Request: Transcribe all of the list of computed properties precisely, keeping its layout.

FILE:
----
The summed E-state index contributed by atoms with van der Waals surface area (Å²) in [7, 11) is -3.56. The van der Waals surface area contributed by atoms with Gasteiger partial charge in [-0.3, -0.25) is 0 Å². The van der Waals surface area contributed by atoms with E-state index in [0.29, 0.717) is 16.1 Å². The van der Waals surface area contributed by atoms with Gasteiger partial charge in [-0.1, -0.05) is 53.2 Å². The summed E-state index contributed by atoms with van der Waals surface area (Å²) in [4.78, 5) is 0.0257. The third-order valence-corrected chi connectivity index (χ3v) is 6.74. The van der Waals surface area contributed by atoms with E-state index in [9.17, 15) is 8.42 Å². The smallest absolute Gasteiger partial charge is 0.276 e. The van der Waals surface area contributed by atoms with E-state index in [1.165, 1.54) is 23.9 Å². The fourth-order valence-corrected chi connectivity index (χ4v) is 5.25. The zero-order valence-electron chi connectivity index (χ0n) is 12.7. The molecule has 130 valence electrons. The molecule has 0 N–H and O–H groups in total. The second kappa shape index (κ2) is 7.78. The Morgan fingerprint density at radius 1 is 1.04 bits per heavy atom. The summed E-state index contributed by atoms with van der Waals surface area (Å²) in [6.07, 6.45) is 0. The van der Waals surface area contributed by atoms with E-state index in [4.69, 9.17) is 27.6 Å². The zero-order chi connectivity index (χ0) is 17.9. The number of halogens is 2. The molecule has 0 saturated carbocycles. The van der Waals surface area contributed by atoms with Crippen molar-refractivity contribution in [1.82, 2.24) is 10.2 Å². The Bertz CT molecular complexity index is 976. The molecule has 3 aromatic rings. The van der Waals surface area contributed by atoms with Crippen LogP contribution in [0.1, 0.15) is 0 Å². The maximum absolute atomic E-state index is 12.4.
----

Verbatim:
The summed E-state index contributed by atoms with van der Waals surface area (Å²) in [7, 11) is -3.56. The van der Waals surface area contributed by atoms with Gasteiger partial charge in [-0.3, -0.25) is 0 Å². The van der Waals surface area contributed by atoms with E-state index in [0.29, 0.717) is 16.1 Å². The van der Waals surface area contributed by atoms with Gasteiger partial charge in [-0.1, -0.05) is 53.2 Å². The summed E-state index contributed by atoms with van der Waals surface area (Å²) in [4.78, 5) is 0.0257. The third-order valence-corrected chi connectivity index (χ3v) is 6.74. The van der Waals surface area contributed by atoms with E-state index in [9.17, 15) is 8.42 Å². The smallest absolute Gasteiger partial charge is 0.276 e. The van der Waals surface area contributed by atoms with E-state index in [1.165, 1.54) is 23.9 Å². The fourth-order valence-corrected chi connectivity index (χ4v) is 5.25. The zero-order valence-electron chi connectivity index (χ0n) is 12.7. The molecule has 130 valence electrons. The molecule has 0 N–H and O–H groups in total. The second kappa shape index (κ2) is 7.78. The Morgan fingerprint density at radius 1 is 1.04 bits per heavy atom. The summed E-state index contributed by atoms with van der Waals surface area (Å²) in [6.07, 6.45) is 0. The van der Waals surface area contributed by atoms with E-state index in [4.69, 9.17) is 27.6 Å². The zero-order chi connectivity index (χ0) is 17.9. The number of halogens is 2. The molecule has 0 saturated carbocycles. The van der Waals surface area contributed by atoms with Crippen molar-refractivity contribution in [1.82, 2.24) is 10.2 Å². The Bertz CT molecular complexity index is 976. The molecule has 3 aromatic rings. The van der Waals surface area contributed by atoms with Crippen LogP contribution in [0.1, 0.15) is 0 Å². The maximum absolute atomic E-state index is 12.4.